Exploring Present Pasts: Popular Arts as Historical Sources  

Bogumil Jewsiewicki and Allen F. Roberts

To incorporate sub-Saharan senses of artistic production and practice into scholarly reconstruction of African pasts, distance must be sought from deeply embedded positivist notions of Art, History, and Art History. As Rowland Abiodun exhorts, the “African” must be returned to “African art.” Following African ways of knowing, how do works of art from earlier as well as contemporary times make pasts present to help people cope with current circumstances as inspired by ancestral wisdom? Cases from urban Senegal and the Democratic Republic of the Congo demonstrate the dynamism of such social processes.

Article

African Feminist Thought  

Amina Mama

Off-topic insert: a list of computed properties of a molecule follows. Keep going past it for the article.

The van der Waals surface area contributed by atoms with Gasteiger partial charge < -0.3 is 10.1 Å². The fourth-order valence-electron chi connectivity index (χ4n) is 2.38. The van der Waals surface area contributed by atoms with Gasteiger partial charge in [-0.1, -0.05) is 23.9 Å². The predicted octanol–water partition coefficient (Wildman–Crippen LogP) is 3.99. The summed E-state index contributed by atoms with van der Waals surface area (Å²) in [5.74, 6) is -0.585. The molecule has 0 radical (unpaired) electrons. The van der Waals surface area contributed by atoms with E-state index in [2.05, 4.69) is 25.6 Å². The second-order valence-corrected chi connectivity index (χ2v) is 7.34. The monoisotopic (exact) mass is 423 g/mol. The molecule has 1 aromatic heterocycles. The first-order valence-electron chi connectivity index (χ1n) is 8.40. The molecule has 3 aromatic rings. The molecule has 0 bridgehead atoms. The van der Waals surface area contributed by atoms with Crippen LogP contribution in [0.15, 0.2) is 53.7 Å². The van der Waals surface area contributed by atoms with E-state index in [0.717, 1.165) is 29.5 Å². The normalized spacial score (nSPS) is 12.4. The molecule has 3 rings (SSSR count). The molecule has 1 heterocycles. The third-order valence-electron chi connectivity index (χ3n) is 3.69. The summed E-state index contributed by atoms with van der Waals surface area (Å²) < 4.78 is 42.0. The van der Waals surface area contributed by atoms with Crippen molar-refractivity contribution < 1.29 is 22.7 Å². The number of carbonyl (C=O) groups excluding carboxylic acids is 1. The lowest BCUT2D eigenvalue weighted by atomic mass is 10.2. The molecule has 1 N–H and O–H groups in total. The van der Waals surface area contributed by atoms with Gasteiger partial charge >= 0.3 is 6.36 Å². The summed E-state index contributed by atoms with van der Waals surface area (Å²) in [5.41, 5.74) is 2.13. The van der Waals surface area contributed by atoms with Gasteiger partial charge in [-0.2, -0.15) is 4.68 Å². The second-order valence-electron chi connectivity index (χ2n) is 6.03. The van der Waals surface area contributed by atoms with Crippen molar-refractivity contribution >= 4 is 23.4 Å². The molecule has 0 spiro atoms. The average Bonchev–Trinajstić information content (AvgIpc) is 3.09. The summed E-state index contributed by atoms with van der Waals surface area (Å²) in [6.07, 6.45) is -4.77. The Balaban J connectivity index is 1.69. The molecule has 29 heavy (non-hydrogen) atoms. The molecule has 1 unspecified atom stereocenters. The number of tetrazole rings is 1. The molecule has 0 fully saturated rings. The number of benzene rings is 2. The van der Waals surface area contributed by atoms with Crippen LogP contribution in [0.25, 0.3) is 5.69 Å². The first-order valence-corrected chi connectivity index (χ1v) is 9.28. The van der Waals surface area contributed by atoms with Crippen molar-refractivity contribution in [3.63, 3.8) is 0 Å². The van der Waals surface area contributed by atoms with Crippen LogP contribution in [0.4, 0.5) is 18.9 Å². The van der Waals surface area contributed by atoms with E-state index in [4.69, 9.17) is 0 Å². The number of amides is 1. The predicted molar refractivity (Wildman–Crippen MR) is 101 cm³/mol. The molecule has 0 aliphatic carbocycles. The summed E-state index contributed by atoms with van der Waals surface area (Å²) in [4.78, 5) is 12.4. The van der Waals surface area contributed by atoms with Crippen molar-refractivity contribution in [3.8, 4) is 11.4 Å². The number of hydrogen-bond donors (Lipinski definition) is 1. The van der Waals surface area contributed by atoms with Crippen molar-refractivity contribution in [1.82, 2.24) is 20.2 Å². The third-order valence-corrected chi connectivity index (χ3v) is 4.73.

African feminist thought refers to the dynamic ideas, reflections, theories and other expressions of intellectual practices by politically radical African women concerned with liberating Africa by focusing women’s liberation, and as such cannot be easily defined or captured. However, the conditions out of which Africa’s feminist movements form, and the intellectual labor that they carry out in the pursuit of women’s rights and freedoms can be explored and discussed. African feminist thought is the potentially limitless product of movements that are themselves constantly in the making, succeeding in changing the conditions of their formation by their very existence. African feminist political thought can be traced to the world’s women’s movements that formed in the context of transnational liberal and emancipatory political discourses of the late 19th and 20th centuries of European empire. Out of these liberal emancipatory reformist, international labor, communist, socialist revolutionary, and Pan-African Diasporic and African nationalist movements were all formed. However, following the flag independence of over fifty nation-states, women who joined the anti-colonial freedom movements have had to pursue further struggles in independent nation-states, because Africa’s new states often hesitated or reverted to conservative patriarchal views when it came to extending freedom and equality to African women. It is as citizens of new nations that 20th century African women have formed independent feminist movements that continue to demand freedom, equality and rights, for example, by seeking freedom of movement, political representation, educational and economic equality, and perhaps most commonly of all, freedom from sex and gender-based violence. Contemporary publications and writings by African feminists are the primary sources consulted here, because of the need to correct the spurious mis-representation of African feminism as “un-African,” a position that hinges on the definition of feminism as exclusively Western. This view is advanced by conservative African men and women who seek the restoration of pre-colonial cultures, as well as in some of the early scholarly literature on the subject. African feminism is a radical proposition: it refers to the liberatory political philosophies, theories, writings, research and cultural production, as well as the organizing work of the transnational community of feminists from Africa. These respond to objective conditions of global systemic inequality that have led African women to resume the struggle for freedom and liberation. African feminists in 2019 identify with earlier generations of women freedom fighters but enunciate visions of a future in which the women of Africa will be afforded human rights and freedoms, on a continent liberated from a global neoliberal capitalist system that continues to marginalize the vast majority of the world’s peoples and exploits natural and human resources to a degree that now threatens planetary survival.